The Landmarks Preservation Council of Illinois (LPCI) has placed the Promontory Point on its Chicagoland Watch List. The places on this list are, "intended to be the focus of the organization's advocacy efforts in the Chicago metropolitan area during 2002-03," according to the organization's Web site, www.landmarks.org. Two residences, 5707 and 5711 S. Woodlawn, are included in the preservation efforts.
The concern is due to the Chicago Park District's plan, developed by the Army Corps of Engineers, to replace the limestone seawall, which has deteriorated in some places, with a concrete and steel revetment. The Community Task Force for Promontory Point (CTF) proposes instead that the original limestone design be restored.
The Chicagoland Watch List includes 15 sites, ten in Chicago and five in the suburbs, which LPCI feels are historic treasures that are in need of preservation. This list augments its annual list of the ten most threatened historic places in Illinois. "Due to the increasing development pressures in the Chicago area, we felt there was a need this year to highlight additional locations," said David Bahlman, president of LCPI.
Jack Spicer, member of CTF's executive committee stated, "It's wonderful that various news articles are covering this." He mentioned that this would provide a boost to the effort to save the point.
In addition, it was announced at the Tuesday June 18 meeting of the Hyde Park Historical Society that contributions to the Save the Point fund have reached $40,000. the Richard H. Driehaus Foundation gave$20,000, which was combined with a matching grant of $5000. Community donations account for the other $15,000.
According to Spicer, the community donations have come from more than 222 individuals and more than 20 businesses. He said that this further indicates that there is widespread local support for the efforts to preserve the point, stating that the fund has reached this level of success because, "people really care about the point."
Much of the $40,000 has been spent on hiring a coastal engineer, Cyril Galvin, to study how to preserve the undamaged portions of the limestone revetment and how to reconstruct damaged segments. He will also do a cost comparison between the city's plan and the community plan.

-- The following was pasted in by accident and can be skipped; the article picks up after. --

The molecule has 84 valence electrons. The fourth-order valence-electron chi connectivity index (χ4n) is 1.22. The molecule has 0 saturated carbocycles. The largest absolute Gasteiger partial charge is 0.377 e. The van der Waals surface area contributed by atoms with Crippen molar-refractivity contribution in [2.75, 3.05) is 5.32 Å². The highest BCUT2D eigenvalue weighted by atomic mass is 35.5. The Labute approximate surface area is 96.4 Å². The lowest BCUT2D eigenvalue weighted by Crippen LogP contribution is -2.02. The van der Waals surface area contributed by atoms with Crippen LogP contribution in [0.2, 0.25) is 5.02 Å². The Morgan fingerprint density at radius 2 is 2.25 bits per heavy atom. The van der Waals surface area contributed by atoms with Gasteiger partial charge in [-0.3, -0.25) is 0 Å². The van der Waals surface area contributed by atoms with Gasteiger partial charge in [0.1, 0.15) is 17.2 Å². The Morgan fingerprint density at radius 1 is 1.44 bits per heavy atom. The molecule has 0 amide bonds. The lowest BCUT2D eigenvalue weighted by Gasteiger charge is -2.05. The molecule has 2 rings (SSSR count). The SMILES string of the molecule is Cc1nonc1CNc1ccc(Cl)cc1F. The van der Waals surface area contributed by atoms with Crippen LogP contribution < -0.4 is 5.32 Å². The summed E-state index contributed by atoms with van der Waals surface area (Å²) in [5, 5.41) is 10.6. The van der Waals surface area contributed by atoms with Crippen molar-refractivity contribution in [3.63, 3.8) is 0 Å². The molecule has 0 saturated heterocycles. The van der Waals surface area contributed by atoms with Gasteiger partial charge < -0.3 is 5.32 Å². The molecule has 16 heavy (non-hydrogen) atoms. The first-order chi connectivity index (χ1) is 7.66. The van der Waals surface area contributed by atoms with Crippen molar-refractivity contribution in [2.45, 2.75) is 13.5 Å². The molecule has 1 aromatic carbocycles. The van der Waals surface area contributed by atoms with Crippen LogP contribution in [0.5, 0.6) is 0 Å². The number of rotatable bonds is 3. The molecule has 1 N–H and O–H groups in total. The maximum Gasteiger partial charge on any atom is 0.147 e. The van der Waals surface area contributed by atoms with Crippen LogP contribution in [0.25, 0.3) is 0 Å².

Galvin completed three days of on site work at the point. On his first day he performed an aerial survey of the entire lakefront from a private airplane, during which he took extensive photographs. On that day he also spoke to the Hyde Park Historical Society's board. 5th Ward Alderman Leslie Hairston, who has supported efforts for preserving the limestone, was also present. For the next two days Galvin studied the structure of the Point as well as engineering documents provided by the Chicago Department of Environment.
Galvin has not come to his final conclusions, stated Spicer. He is expected complete his work in late August and then present his findings at a community meeting in September.
Some of the rest of the fund will be spent contracting a preservation architect to augment Galvin's efforts. Their responsibilities would include presenting Galvin's report to the public and meeting with task force members and bureaucrats to discuss the findings "The preservation architect will translate the report into terms that we can all understand," said Spicer.
A review of the community plan has been granted under the terms of section 106 of the National Historic Preservation Act, but it has not yet been scheduled.